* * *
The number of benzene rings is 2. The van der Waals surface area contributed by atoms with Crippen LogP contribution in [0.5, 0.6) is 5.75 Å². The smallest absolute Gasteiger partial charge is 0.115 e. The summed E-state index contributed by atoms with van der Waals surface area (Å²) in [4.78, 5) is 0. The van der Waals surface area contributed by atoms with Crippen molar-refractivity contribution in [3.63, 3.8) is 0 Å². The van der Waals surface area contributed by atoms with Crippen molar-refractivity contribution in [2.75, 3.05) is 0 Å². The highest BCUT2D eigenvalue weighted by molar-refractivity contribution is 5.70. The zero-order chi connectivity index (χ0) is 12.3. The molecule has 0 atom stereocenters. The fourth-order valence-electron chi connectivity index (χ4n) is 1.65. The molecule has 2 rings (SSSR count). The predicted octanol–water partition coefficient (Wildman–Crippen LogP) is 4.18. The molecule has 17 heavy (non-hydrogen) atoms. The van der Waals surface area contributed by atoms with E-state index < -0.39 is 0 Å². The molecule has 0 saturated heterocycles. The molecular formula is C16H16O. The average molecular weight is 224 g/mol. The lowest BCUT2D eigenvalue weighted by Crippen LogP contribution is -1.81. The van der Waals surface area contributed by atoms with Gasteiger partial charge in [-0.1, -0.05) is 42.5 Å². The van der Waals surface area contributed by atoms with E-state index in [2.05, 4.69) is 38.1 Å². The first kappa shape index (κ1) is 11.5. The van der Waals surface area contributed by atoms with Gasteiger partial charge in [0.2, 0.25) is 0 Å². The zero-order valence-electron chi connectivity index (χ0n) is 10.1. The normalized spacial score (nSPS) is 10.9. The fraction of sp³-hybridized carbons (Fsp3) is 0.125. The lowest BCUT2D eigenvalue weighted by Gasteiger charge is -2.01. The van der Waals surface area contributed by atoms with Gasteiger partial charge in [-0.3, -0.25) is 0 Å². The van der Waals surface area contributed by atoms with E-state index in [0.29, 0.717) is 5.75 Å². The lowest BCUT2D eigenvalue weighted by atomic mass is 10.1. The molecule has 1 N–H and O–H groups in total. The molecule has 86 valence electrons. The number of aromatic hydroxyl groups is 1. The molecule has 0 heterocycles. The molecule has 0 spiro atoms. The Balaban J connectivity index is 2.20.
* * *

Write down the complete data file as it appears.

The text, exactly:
The number of benzene rings is 2. The van der Waals surface area contributed by atoms with Crippen LogP contribution in [0.5, 0.6) is 5.75 Å². The smallest absolute Gasteiger partial charge is 0.115 e. The summed E-state index contributed by atoms with van der Waals surface area (Å²) in [4.78, 5) is 0. The van der Waals surface area contributed by atoms with Crippen molar-refractivity contribution in [3.63, 3.8) is 0 Å². The van der Waals surface area contributed by atoms with Crippen molar-refractivity contribution in [2.75, 3.05) is 0 Å². The highest BCUT2D eigenvalue weighted by molar-refractivity contribution is 5.70. The zero-order chi connectivity index (χ0) is 12.3. The molecule has 0 atom stereocenters. The fourth-order valence-electron chi connectivity index (χ4n) is 1.65. The molecule has 2 rings (SSSR count). The predicted octanol–water partition coefficient (Wildman–Crippen LogP) is 4.18. The molecule has 17 heavy (non-hydrogen) atoms. The van der Waals surface area contributed by atoms with E-state index < -0.39 is 0 Å². The molecule has 0 saturated heterocycles. The molecular formula is C16H16O. The average molecular weight is 224 g/mol. The lowest BCUT2D eigenvalue weighted by Crippen LogP contribution is -1.81. The van der Waals surface area contributed by atoms with Gasteiger partial charge in [-0.1, -0.05) is 42.5 Å². The van der Waals surface area contributed by atoms with E-state index in [2.05, 4.69) is 38.1 Å². The first kappa shape index (κ1) is 11.5. The van der Waals surface area contributed by atoms with Gasteiger partial charge in [0.2, 0.25) is 0 Å². The zero-order valence-electron chi connectivity index (χ0n) is 10.1. The normalized spacial score (nSPS) is 10.9. The fraction of sp³-hybridized carbons (Fsp3) is 0.125. The lowest BCUT2D eigenvalue weighted by Gasteiger charge is -2.01. The van der Waals surface area contributed by atoms with Gasteiger partial charge in [-0.3, -0.25) is 0 Å². The van der Waals surface area contributed by atoms with E-state index in [0.29, 0.717) is 5.75 Å². The lowest BCUT2D eigenvalue weighted by atomic mass is 10.1. The molecule has 1 N–H and O–H groups in total. The molecule has 86 valence electrons. The number of aromatic hydroxyl groups is 1. The molecule has 0 heterocycles. The molecule has 0 spiro atoms. The Balaban J connectivity index is 2.20.